Stirs the wide air. Thin clouds of pearly haze
Float slowly o'er the sky to meet the rays
Of the unrisen sun-whose faint beams play
Among the drooping stars, kissing away
Their waning eyes to slumber. From the gaze
Like snow-ball at approach of vernal days,
The moon's pale circlet melts into the grey.
Glad ocean quivers to the gentle gleams
Of rosy light that touch his glorious brow,
And murmurs joy with all his thousand streams,
And earth's fair face is mantling with a glow,
Like youthful beauty's in its changeful hue,

When slumbers, rich with dreams, are bidding her adieu.



"Methinks it should have been impossible

Not to love all things in a world like this,
When even the breezes and the common air

Contain the power and spirit of harmony."-Coleridge.

HARP of the winds! What music can compare
With thy wild gush of melody:-or where
Mid this world's discords, may we hope to meet
Tones like to thine-so soothing and so sweet!

Harp of the winds! When summer zephyr wings
His airy flight across thy tremulous strings,
As if enamour'd of his breath, they move
With soft low murmurs-like the voice of Love
Ere passion deepens it, or sorrow mars

Its harmony with sighs! All earth-born jars

Confess thy soothing power, when strains like these

From thy bliss-breathing chords are borne upon the breeze!

But when a more pervading force compels

Their sweetness into strength,-and swiftly swells

Each tenderer tone to fulness,-what a strange
And spirit-stirring sense that fitful change
Wakes in my heart! Visions of days long past-
Hope-joy-pride-pain-and passion-with the blast
Come rushing on my soul,-till I believe

Some strong enchantment, purposed to deceive,
Hath fix'd its spell upon me; and I grieve
I may not burst its bonds! Anon the gale
Softly subsides, and whisperings wild prevail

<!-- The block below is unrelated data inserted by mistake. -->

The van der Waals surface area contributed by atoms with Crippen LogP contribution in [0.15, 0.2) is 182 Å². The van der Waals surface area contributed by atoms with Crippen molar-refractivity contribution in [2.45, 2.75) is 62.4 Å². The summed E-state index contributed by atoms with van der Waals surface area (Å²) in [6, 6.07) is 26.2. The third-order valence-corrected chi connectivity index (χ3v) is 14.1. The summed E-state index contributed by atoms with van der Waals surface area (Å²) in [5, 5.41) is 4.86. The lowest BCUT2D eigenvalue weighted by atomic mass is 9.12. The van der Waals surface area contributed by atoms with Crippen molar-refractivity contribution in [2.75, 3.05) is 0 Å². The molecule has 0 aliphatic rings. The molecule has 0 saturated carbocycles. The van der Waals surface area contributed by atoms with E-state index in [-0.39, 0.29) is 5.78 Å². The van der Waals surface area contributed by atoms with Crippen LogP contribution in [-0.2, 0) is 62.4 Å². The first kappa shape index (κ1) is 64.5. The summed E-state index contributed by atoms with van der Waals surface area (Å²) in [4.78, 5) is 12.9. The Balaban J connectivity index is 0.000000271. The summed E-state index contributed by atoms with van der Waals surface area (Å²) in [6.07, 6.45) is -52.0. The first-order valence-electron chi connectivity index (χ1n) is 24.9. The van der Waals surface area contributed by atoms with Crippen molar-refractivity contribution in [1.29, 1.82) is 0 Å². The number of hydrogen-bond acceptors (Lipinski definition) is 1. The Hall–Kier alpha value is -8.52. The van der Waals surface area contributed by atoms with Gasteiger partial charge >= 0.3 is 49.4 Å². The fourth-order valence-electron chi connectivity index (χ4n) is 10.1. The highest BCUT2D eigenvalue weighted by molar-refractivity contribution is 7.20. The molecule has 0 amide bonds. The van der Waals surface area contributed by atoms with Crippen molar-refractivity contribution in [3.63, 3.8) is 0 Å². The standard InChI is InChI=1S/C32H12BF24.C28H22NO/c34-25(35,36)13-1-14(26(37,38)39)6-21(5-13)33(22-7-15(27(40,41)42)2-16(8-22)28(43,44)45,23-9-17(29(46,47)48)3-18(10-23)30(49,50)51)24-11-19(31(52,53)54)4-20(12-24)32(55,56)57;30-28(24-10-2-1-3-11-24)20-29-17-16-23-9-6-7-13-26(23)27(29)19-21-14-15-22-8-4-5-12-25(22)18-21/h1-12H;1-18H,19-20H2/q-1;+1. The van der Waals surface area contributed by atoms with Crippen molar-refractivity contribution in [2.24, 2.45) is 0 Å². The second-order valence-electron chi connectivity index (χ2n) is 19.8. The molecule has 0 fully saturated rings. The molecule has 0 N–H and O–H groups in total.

Of inarticulate melody, which seem

Not music, but its shadow; what a dream
Is to reality, or as the swell,

Those who have felt alone have power to tell,
Of the full heart where love was late a guest,
Ere it recovers from its sweet unrest;

The charm is o'er! Each warring thought flits by,
Quell'd by that more than mortal minstrelsy!
Each turbulent feeling owns its sweet control,
And peace once more returns, and settles on my soul!
Harp of the winds! thy ever tuneful chords,
In language far more eloquent than words
Of earth's best skill'd philosophers, do teach
A deep and heavenly lesson! Could it reach,
With its impressive truths, the heart of man,
Then were he bless'd indeed: and he might scan
His coming miseries with delight! The storm
Of keen adversity would then deform

No more the calm stream of his thoughts, nor bring
Its wonted "grisly train" but rather wring
Sweetness from out his grief-till even the string
On which his sorrows hung, should make reply,
However rudely swept, in tones of melody!


JOHN MALCOLM, when he wrote these touching lines, must surely have contemplated his own premature death, which followed not long after.

"Oh alas, and alas!
Green grows the grass!

Like the waves we come, like the winds we pass."

YE tell me 'tis the opening hour; then ere the day be flown The casement ope, that I may see my last of suns go down,